Expansion pack allows Sims to explore exotic cultures.
Common Sense Media
17 April 2010
Summary: Parents need to know that this is an expansion pack for The Sims 3, and players must already have a copy of The Sims 3 installed on their computer for the expansion pack to work. The expansion allows Sims to take vacations, and introduces new character traits, skills, items to purchase, and other add-ons.
Excerpt: (1 items) I made a promise to myself that I wouldn’t review every Sims 3 expansion pack that comes out. The Sims, as a money-making enterprise, is brilliant. An addictive simulator with millions in sales that comes out with seemingly quarterly expansion packs for people to gobble up. As a gaming experience, the new stuff and new jobs that are available through the expansion packs usually don’t change the fundamental gameplay of the original release.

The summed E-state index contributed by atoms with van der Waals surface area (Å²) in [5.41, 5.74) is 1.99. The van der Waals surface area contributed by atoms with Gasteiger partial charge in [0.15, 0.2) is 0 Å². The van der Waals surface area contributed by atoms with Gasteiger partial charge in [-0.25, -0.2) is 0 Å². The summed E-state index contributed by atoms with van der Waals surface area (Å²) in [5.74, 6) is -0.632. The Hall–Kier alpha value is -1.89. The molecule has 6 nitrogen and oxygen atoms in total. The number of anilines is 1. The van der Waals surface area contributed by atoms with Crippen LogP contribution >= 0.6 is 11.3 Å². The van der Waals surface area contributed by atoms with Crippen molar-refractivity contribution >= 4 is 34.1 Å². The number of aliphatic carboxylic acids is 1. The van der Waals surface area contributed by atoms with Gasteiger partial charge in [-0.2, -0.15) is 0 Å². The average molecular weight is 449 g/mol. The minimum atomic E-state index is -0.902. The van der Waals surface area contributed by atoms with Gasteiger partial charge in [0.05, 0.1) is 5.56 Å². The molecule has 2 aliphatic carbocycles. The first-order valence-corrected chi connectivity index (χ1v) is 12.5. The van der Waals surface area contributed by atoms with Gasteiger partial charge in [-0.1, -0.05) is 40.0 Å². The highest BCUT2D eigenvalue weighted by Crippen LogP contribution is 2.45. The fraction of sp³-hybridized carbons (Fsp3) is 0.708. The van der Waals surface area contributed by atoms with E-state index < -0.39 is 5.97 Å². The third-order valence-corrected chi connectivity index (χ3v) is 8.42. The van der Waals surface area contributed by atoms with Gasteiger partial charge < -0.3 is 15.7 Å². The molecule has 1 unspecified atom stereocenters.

Pros: More of the same Sims stuff
Cons: Wonky movement controls, Boring errands, Unimpressive new sandboxes
Excerpt: Vacationing in The Sims 3: World Adventures is best done solo. While the base game is typically at its best when players divide time between an entire household of Sims, the expansion breaks from its dedication to the mundane. Sims can walk down sets of stairs into a tomb-exploring adventure game that requires players’ full attention, while any other Sims that came along are left to their own devices.
Excerpt: The Sims franchise has always been aimed at girls. No boy worth his salt will even come close to this game, and most will not even admit that it is a game at all. Let’s face it, playing with dolls cannot be described as a game. Neither can dressing people in pretty clothes, designing their homes with colourful decorations or making them go to the loo. And now with this expansion pack they also get to go to gay Paris. Every manly man’s skin must be crawling by now.